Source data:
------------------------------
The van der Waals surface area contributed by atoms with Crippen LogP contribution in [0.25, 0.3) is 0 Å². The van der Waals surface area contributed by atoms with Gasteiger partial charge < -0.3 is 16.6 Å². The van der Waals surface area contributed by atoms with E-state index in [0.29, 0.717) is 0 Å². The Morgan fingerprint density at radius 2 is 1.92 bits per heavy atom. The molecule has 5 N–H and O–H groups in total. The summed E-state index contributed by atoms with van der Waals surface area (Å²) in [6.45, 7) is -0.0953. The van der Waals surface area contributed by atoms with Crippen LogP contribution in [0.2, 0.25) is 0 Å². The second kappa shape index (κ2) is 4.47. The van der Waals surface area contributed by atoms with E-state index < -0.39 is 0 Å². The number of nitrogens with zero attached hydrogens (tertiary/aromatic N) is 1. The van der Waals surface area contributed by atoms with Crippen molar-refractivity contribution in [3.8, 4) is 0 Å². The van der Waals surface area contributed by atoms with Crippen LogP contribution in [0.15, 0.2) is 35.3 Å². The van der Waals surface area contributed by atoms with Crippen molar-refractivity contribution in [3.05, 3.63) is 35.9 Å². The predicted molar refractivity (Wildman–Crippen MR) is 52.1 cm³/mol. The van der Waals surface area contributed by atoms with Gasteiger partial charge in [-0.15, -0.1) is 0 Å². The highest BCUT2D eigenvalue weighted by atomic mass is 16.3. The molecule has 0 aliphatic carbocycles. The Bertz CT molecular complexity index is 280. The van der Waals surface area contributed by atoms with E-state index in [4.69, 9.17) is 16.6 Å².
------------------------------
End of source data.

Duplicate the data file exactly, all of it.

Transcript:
The van der Waals surface area contributed by atoms with Crippen LogP contribution in [0.25, 0.3) is 0 Å². The van der Waals surface area contributed by atoms with Gasteiger partial charge < -0.3 is 16.6 Å². The van der Waals surface area contributed by atoms with E-state index in [0.29, 0.717) is 0 Å². The Morgan fingerprint density at radius 2 is 1.92 bits per heavy atom. The molecule has 5 N–H and O–H groups in total. The summed E-state index contributed by atoms with van der Waals surface area (Å²) in [6.45, 7) is -0.0953. The van der Waals surface area contributed by atoms with Crippen LogP contribution in [0.2, 0.25) is 0 Å². The second kappa shape index (κ2) is 4.47. The van der Waals surface area contributed by atoms with E-state index < -0.39 is 0 Å². The number of nitrogens with zero attached hydrogens (tertiary/aromatic N) is 1. The van der Waals surface area contributed by atoms with Crippen molar-refractivity contribution in [3.8, 4) is 0 Å². The van der Waals surface area contributed by atoms with Crippen LogP contribution in [0.15, 0.2) is 35.3 Å². The van der Waals surface area contributed by atoms with Crippen molar-refractivity contribution in [3.05, 3.63) is 35.9 Å². The predicted molar refractivity (Wildman–Crippen MR) is 52.1 cm³/mol. The van der Waals surface area contributed by atoms with Gasteiger partial charge in [-0.15, -0.1) is 0 Å². The highest BCUT2D eigenvalue weighted by atomic mass is 16.3. The molecule has 0 aliphatic carbocycles. The Bertz CT molecular complexity index is 280. The van der Waals surface area contributed by atoms with E-state index in [4.69, 9.17) is 16.6 Å².